5. For one particular e-mail, dated 9 February 2015, from an IT company to a DG HOME staff member, the Commission redacted some of the content. The redacted sentence in the released e-mail reads as follows: “We recently signed a deal to provide [redacted]”. The Commission claimed the redaction was justified under the exception for the protection of commercial interests in Regulation 1049/2001.
6. The Commission explained that “the redacted parts referr[ed] to the clients” of that company “and to its contacts”. It considered that “this information ha[d] indeed commercial value, in particular in the competitive context in which several firms compete for a contract”, and that its disclosure would undermine the company’s “commercial interests as regards its clients and its commercial strategy, which are instrumental in its commercial operations”.
7. The Commission said it had examined whether there was a public interest in disclosure which could override the commercial interests protected by the exception, and justify the release of the complete e-mail. The Commission said that the complainant had not identified any such public interest in her request for review and neither was the Commission able to identify any such public interest. Thus, the Commission concluded that, “in this case, the public interest is better served by keeping the parts of documents [...] undisclosed in conformity with the interests protected by the exception of Article 4(2) first indent of Regulation 1049/2001”.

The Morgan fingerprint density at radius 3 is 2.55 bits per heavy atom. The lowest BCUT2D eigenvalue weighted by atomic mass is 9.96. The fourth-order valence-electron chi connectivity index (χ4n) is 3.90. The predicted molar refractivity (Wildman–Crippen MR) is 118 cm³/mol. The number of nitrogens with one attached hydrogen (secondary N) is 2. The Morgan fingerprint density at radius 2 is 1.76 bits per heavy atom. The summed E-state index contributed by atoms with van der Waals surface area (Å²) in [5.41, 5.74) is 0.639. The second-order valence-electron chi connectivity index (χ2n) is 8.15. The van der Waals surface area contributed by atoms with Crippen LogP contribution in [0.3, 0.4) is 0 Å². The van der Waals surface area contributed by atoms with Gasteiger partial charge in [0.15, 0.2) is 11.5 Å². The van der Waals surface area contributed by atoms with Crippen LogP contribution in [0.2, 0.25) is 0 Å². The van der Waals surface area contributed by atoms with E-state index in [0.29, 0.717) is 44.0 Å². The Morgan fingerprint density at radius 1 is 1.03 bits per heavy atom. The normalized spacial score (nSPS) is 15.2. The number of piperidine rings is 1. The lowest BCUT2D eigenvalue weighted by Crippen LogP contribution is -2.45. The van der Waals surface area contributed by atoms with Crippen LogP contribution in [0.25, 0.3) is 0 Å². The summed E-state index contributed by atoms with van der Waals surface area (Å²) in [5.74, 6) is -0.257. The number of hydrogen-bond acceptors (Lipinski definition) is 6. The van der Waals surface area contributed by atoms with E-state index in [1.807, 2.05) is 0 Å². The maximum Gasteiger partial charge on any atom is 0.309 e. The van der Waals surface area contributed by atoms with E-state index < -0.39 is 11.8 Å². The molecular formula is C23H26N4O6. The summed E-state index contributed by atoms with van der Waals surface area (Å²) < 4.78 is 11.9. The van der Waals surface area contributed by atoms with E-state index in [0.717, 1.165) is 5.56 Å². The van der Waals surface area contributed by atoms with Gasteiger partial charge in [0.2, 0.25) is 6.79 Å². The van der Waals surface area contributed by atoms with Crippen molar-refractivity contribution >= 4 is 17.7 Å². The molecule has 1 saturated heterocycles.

8. On 24 October 2016, the complainant turned to the Ombudsman.
9. The Ombudsman opened an inquiry into the following issues: